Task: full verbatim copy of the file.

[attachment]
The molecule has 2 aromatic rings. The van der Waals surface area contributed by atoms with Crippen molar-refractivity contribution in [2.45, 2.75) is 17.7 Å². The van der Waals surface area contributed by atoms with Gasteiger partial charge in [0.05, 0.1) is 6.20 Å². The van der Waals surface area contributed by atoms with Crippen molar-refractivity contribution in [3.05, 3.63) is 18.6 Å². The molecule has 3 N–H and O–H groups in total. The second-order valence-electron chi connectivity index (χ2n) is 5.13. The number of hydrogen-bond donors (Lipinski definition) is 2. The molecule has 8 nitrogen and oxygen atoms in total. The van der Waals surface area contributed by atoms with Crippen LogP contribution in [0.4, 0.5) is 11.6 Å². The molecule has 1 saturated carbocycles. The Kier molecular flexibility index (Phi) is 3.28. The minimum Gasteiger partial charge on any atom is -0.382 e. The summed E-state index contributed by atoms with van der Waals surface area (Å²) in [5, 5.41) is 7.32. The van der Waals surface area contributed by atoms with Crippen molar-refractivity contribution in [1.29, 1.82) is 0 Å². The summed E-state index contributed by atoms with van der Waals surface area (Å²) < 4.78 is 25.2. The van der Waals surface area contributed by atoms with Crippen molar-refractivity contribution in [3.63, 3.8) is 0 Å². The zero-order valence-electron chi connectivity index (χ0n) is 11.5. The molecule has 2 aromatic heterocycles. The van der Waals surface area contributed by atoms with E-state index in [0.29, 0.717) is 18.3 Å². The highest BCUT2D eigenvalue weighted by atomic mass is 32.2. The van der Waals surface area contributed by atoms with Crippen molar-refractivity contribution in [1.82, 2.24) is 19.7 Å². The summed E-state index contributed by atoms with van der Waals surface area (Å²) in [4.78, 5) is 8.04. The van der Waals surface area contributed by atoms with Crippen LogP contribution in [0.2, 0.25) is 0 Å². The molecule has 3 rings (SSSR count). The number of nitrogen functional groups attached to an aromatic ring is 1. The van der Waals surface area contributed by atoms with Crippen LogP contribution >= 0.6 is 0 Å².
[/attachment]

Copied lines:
The molecule has 2 aromatic rings. The van der Waals surface area contributed by atoms with Crippen molar-refractivity contribution in [2.45, 2.75) is 17.7 Å². The van der Waals surface area contributed by atoms with Gasteiger partial charge in [0.05, 0.1) is 6.20 Å². The van der Waals surface area contributed by atoms with Crippen molar-refractivity contribution in [3.05, 3.63) is 18.6 Å². The molecule has 3 N–H and O–H groups in total. The second-order valence-electron chi connectivity index (χ2n) is 5.13. The number of hydrogen-bond donors (Lipinski definition) is 2. The molecule has 8 nitrogen and oxygen atoms in total. The van der Waals surface area contributed by atoms with Crippen LogP contribution in [0.4, 0.5) is 11.6 Å². The molecule has 1 saturated carbocycles. The Kier molecular flexibility index (Phi) is 3.28. The minimum Gasteiger partial charge on any atom is -0.382 e. The summed E-state index contributed by atoms with van der Waals surface area (Å²) in [5, 5.41) is 7.32. The van der Waals surface area contributed by atoms with Crippen molar-refractivity contribution in [1.29, 1.82) is 0 Å². The summed E-state index contributed by atoms with van der Waals surface area (Å²) < 4.78 is 25.2. The van der Waals surface area contributed by atoms with Crippen molar-refractivity contribution in [3.63, 3.8) is 0 Å². The zero-order valence-electron chi connectivity index (χ0n) is 11.5. The molecule has 2 aromatic heterocycles. The van der Waals surface area contributed by atoms with E-state index in [0.29, 0.717) is 18.3 Å². The highest BCUT2D eigenvalue weighted by atomic mass is 32.2. The van der Waals surface area contributed by atoms with Crippen molar-refractivity contribution in [1.82, 2.24) is 19.7 Å². The summed E-state index contributed by atoms with van der Waals surface area (Å²) in [4.78, 5) is 8.04. The van der Waals surface area contributed by atoms with Crippen LogP contribution in [0.2, 0.25) is 0 Å². The molecule has 3 rings (SSSR count). The number of nitrogen functional groups attached to an aromatic ring is 1. The van der Waals surface area contributed by atoms with Crippen LogP contribution >= 0.6 is 0 Å².